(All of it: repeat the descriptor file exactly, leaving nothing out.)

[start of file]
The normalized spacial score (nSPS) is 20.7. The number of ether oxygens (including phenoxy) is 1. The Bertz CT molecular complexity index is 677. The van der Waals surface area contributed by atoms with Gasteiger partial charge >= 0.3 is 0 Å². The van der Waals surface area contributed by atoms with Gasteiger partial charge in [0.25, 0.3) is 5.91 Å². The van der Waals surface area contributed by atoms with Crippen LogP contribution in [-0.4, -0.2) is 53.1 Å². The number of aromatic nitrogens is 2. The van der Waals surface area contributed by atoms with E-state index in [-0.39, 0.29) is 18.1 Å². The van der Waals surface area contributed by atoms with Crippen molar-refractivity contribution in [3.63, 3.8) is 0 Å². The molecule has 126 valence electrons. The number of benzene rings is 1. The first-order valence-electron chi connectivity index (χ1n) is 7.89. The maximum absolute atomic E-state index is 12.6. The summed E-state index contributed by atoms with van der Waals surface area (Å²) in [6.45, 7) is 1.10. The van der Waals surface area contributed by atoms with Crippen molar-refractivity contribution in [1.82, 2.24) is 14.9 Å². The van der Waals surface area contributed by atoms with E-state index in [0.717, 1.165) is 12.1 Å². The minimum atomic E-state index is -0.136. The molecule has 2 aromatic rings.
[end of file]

The normalized spacial score (nSPS) is 20.7. The number of ether oxygens (including phenoxy) is 1. The Bertz CT molecular complexity index is 677. The van der Waals surface area contributed by atoms with Gasteiger partial charge >= 0.3 is 0 Å². The van der Waals surface area contributed by atoms with Gasteiger partial charge in [0.25, 0.3) is 5.91 Å². The van der Waals surface area contributed by atoms with Crippen LogP contribution in [-0.4, -0.2) is 53.1 Å². The number of aromatic nitrogens is 2. The van der Waals surface area contributed by atoms with E-state index in [-0.39, 0.29) is 18.1 Å². The van der Waals surface area contributed by atoms with Crippen molar-refractivity contribution in [3.63, 3.8) is 0 Å². The molecule has 126 valence electrons. The number of benzene rings is 1. The first-order valence-electron chi connectivity index (χ1n) is 7.89. The maximum absolute atomic E-state index is 12.6. The summed E-state index contributed by atoms with van der Waals surface area (Å²) in [6.45, 7) is 1.10. The van der Waals surface area contributed by atoms with Crippen molar-refractivity contribution in [1.82, 2.24) is 14.9 Å². The van der Waals surface area contributed by atoms with E-state index in [0.717, 1.165) is 12.1 Å². The minimum atomic E-state index is -0.136. The molecule has 2 aromatic rings.